If there is one thing that stood out to me at this latest Apple event, its thinness. The constant hammering of thinness this time around was that Apple device they were releasing were THIN. I know its been one of Apple’s big features to make every one of their products the thinnest on the planet but I think this year they emphasized it even more than usual. Which, fine, your products are really thin and such, but I do wonder sometimes what Apple could do if they allowed their product to be a little bit thicker. I know that’s not what isn’t wanted by the general consumer (for whatever reason), but I would be interested in seeing that one day. And at the end of the day, thinner products with less features is not appealing to people like me. Especially if I have to get a bunch of USB attachments to connect to ethernet, CD/DVD drives or whatever other attachments I might need. That may make your product thinner, but it creates a messier environment and makes me look after more items. I don’t really consider that an upgrade. Apple is going to have to figure out something besides “its thinner!” real soon, because you can only make these products only so much smaller before its impossible to go any thinner without some real sacrifices to performance.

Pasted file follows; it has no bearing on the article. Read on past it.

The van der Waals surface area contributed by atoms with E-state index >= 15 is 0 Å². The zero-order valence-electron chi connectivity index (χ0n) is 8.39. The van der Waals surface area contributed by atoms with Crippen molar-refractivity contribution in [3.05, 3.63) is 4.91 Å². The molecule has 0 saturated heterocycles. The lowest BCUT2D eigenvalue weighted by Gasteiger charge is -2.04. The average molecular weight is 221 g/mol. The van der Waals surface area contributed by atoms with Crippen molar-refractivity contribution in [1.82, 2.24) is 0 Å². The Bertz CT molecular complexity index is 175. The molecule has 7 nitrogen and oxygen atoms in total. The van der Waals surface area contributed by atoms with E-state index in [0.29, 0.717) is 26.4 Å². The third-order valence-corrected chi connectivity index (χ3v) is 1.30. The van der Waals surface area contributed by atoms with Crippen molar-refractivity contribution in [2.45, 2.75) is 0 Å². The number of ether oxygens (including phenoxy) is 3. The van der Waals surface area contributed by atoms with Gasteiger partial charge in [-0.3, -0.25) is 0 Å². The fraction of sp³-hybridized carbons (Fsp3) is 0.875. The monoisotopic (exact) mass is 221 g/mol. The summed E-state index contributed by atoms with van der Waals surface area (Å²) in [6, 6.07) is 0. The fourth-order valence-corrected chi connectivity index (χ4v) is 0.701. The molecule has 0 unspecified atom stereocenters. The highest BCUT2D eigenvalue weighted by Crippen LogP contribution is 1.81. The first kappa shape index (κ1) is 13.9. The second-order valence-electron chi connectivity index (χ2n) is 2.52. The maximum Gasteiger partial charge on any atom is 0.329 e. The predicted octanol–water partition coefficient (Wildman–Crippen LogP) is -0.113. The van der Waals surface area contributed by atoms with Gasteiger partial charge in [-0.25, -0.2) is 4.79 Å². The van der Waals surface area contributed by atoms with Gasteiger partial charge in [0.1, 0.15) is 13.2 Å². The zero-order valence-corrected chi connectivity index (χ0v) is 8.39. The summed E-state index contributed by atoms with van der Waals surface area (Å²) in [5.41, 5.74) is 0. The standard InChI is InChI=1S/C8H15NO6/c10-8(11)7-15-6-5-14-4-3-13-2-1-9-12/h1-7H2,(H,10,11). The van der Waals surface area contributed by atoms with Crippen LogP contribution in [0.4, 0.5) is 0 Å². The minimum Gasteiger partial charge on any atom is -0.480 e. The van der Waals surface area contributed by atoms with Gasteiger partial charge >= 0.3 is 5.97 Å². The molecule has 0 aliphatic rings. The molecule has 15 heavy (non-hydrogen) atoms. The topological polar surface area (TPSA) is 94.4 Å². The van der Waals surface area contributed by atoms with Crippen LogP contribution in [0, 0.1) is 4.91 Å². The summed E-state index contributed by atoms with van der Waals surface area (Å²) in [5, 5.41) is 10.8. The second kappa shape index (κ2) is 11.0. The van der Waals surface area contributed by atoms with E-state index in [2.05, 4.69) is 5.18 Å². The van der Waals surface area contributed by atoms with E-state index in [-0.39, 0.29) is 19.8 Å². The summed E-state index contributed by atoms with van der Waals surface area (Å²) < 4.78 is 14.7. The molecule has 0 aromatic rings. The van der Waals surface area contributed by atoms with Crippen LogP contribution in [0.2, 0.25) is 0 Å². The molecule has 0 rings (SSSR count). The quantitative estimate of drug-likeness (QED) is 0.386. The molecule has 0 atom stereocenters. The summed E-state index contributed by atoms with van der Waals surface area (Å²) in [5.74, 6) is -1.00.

Also, what’s up with the Mac Pro not getting an update? This seems really strange that they haven’t done anything with this version of their desktop in a long time.

The other thought I have is that Apple is showing that they really want to push the iOS way of life no matter what on all their products. Everything Apple has been doing with their hardware shows this, with the removal of the Superdrive most notably. The push to get everything on the Mac App Store would concern me greatly if I had a Mac desktop/laptop. Well, I’m still concerned as I own an iPhone and iPad so…yeah. What’s even more concerning is that Microsoft seems poised at following Apple’s lead if Windows 8 is any indication…but that’s for another post…

Until next time, I hope you liked this post!…



  1. They are probably killing their desktop line. I don’t think they see any future in it.